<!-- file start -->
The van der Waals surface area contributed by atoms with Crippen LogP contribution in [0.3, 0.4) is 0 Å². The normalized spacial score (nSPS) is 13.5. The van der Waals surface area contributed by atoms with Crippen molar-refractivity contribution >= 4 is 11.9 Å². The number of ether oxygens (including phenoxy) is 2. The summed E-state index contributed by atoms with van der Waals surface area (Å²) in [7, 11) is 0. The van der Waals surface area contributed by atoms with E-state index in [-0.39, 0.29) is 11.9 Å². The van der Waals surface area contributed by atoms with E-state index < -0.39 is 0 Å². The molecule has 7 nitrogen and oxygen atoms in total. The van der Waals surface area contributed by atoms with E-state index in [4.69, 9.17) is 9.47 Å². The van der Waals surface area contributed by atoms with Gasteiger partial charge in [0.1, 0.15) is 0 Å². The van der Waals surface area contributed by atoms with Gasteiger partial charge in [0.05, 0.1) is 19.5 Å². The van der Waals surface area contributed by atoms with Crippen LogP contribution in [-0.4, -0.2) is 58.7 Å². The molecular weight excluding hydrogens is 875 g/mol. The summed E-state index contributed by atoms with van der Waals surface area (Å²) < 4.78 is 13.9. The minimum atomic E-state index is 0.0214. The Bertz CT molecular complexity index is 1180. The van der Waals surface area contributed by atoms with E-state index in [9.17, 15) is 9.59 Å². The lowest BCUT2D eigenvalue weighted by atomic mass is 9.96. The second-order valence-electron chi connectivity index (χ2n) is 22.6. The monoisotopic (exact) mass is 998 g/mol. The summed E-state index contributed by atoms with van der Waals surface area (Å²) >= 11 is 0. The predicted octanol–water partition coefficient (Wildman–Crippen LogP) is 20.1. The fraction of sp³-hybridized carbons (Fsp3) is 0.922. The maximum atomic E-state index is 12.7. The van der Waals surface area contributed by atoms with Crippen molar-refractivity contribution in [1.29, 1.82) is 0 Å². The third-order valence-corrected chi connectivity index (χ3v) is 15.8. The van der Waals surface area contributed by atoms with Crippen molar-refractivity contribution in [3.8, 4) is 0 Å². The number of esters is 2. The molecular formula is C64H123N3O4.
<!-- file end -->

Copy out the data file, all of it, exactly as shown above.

The van der Waals surface area contributed by atoms with Crippen LogP contribution in [0.3, 0.4) is 0 Å². The normalized spacial score (nSPS) is 13.5. The van der Waals surface area contributed by atoms with Crippen molar-refractivity contribution >= 4 is 11.9 Å². The number of ether oxygens (including phenoxy) is 2. The summed E-state index contributed by atoms with van der Waals surface area (Å²) in [7, 11) is 0. The van der Waals surface area contributed by atoms with E-state index in [-0.39, 0.29) is 11.9 Å². The van der Waals surface area contributed by atoms with E-state index < -0.39 is 0 Å². The molecule has 7 nitrogen and oxygen atoms in total. The van der Waals surface area contributed by atoms with E-state index in [4.69, 9.17) is 9.47 Å². The van der Waals surface area contributed by atoms with Gasteiger partial charge in [0.1, 0.15) is 0 Å². The van der Waals surface area contributed by atoms with Gasteiger partial charge in [0.05, 0.1) is 19.5 Å². The van der Waals surface area contributed by atoms with Crippen LogP contribution in [-0.4, -0.2) is 58.7 Å². The molecular weight excluding hydrogens is 875 g/mol. The summed E-state index contributed by atoms with van der Waals surface area (Å²) < 4.78 is 13.9. The minimum atomic E-state index is 0.0214. The Bertz CT molecular complexity index is 1180. The van der Waals surface area contributed by atoms with E-state index in [9.17, 15) is 9.59 Å². The lowest BCUT2D eigenvalue weighted by atomic mass is 9.96. The second-order valence-electron chi connectivity index (χ2n) is 22.6. The monoisotopic (exact) mass is 998 g/mol. The summed E-state index contributed by atoms with van der Waals surface area (Å²) >= 11 is 0. The predicted octanol–water partition coefficient (Wildman–Crippen LogP) is 20.1. The fraction of sp³-hybridized carbons (Fsp3) is 0.922. The maximum atomic E-state index is 12.7. The van der Waals surface area contributed by atoms with Crippen molar-refractivity contribution in [1.29, 1.82) is 0 Å². The third-order valence-corrected chi connectivity index (χ3v) is 15.8. The van der Waals surface area contributed by atoms with Crippen molar-refractivity contribution in [3.8, 4) is 0 Å². The number of esters is 2. The molecular formula is C64H123N3O4.